Although there are advantages in having a long distance relationship, there are also disadvantages. Jealousy is already a major problem most relationships face, but it gets worse when there are hundreds of miles two people. Being trustworthy is the only way to get through jealousy in relationships, but it is difficult. Not knowing who your boyfriend or girlfriend is talking to or who their lab partner is, or who they were at a party with is enough to make anyone go insane.

College is stressful enough, so why put yourself in a situation that only raises your anxiety? If the relationship never has issues with jealousy, you are in luck, and your stress will be at ease. In college, you will want to go out and have fun, but sometimes if you are in a relationship, you will hesitate more. Why is that? Is it because you are afraid of doing something your boyfriend or girlfriend will get angry at you for? If so, don’t do it! Hang out with your girls or guys and they should not have anything to be upset about. There should not be control in a relationship.

Other Obstacles
If loyalty is a moral both people stick to, what is there to control? Sometimes, being loyal is not the only thing that keeps a relationship from falling apart. Other obstacles can still get in the way. I grew up in a very small community, so as one could imagine, most of the people were all rather similar to one another. This made for a very limited choice of people.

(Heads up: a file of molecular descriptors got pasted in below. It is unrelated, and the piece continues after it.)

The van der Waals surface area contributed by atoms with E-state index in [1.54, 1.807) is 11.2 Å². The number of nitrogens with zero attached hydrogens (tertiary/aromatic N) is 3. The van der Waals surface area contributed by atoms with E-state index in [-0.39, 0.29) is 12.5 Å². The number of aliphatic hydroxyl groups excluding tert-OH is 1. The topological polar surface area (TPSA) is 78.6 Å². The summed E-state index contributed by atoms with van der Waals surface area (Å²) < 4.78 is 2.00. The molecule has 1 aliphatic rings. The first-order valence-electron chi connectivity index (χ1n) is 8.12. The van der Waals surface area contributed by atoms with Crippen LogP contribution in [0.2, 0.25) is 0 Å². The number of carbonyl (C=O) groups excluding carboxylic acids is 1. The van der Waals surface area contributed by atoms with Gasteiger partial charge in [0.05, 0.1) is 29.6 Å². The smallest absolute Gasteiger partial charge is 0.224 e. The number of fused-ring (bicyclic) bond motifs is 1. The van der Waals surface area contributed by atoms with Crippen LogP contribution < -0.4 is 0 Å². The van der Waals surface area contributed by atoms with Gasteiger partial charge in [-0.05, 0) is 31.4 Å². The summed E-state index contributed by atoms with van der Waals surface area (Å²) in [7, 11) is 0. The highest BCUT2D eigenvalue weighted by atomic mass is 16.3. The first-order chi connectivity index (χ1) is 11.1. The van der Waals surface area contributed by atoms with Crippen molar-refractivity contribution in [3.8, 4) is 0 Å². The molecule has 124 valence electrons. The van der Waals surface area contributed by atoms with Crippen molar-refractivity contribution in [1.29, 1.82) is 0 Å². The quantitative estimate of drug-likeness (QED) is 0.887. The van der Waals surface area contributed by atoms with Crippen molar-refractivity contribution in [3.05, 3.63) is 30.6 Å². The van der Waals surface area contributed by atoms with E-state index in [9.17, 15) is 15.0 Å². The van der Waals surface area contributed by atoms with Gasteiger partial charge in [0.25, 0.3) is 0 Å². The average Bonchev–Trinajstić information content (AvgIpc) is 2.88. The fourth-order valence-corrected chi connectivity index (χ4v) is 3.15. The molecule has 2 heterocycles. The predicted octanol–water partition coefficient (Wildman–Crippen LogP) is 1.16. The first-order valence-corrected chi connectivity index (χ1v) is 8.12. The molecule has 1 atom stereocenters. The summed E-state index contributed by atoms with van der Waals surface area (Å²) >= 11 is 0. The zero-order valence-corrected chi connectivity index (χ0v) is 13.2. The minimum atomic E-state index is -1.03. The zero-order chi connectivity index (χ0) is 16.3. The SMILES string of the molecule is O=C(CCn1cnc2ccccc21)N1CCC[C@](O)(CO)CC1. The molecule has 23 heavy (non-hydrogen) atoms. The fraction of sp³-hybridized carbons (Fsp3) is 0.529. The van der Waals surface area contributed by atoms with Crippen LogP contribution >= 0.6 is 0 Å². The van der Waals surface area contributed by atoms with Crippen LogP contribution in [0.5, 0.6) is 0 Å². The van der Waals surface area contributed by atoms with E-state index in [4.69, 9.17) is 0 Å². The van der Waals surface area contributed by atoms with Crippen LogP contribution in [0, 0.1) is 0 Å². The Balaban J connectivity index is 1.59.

My mind was cut off from all the different kinds of people in the world because all I knew was what I grew up around. It became hard for me because, in many ways, I did not fit in with my peers. My interests were different, my music taste was different, the fact that I wanted to leave the small town of Lewiston was different. I was lost.

Coming here to Central Michigan University, I have already found myself even more and have met people who are much more like me. Situations like this can be a problem in relationships. You could be with someone you settled for in high school because you knew nothing else. Then, when you begin to attend college you realize that the person you are with is not the one because you begin to find yourself more which leads to finding someone who will compliment your true self better. Although this is ultimately a good thing, heartbreak still occurs. It is harder to end a relationship when there are miles between you. The fear of failing a long distance relationship is sometimes a large barrier. If people let this fear control them, they will be in an unhappy relationship.

Relationships – Both Near and Far
Long distance relationships in college can be extremely difficult but, as cliche as it is, if it is meant to be, it will be, and if it is not, then it won’t be.

One thing people must keep in mind is that being loyal and trustworthy are the two key points in keeping a healthy relationship. Without loyalty and trust, the relationship will be unhealthy, and relationships that are long distance have to work even harder.

People who are meant to be, though, will get through it. Love is beautiful that way.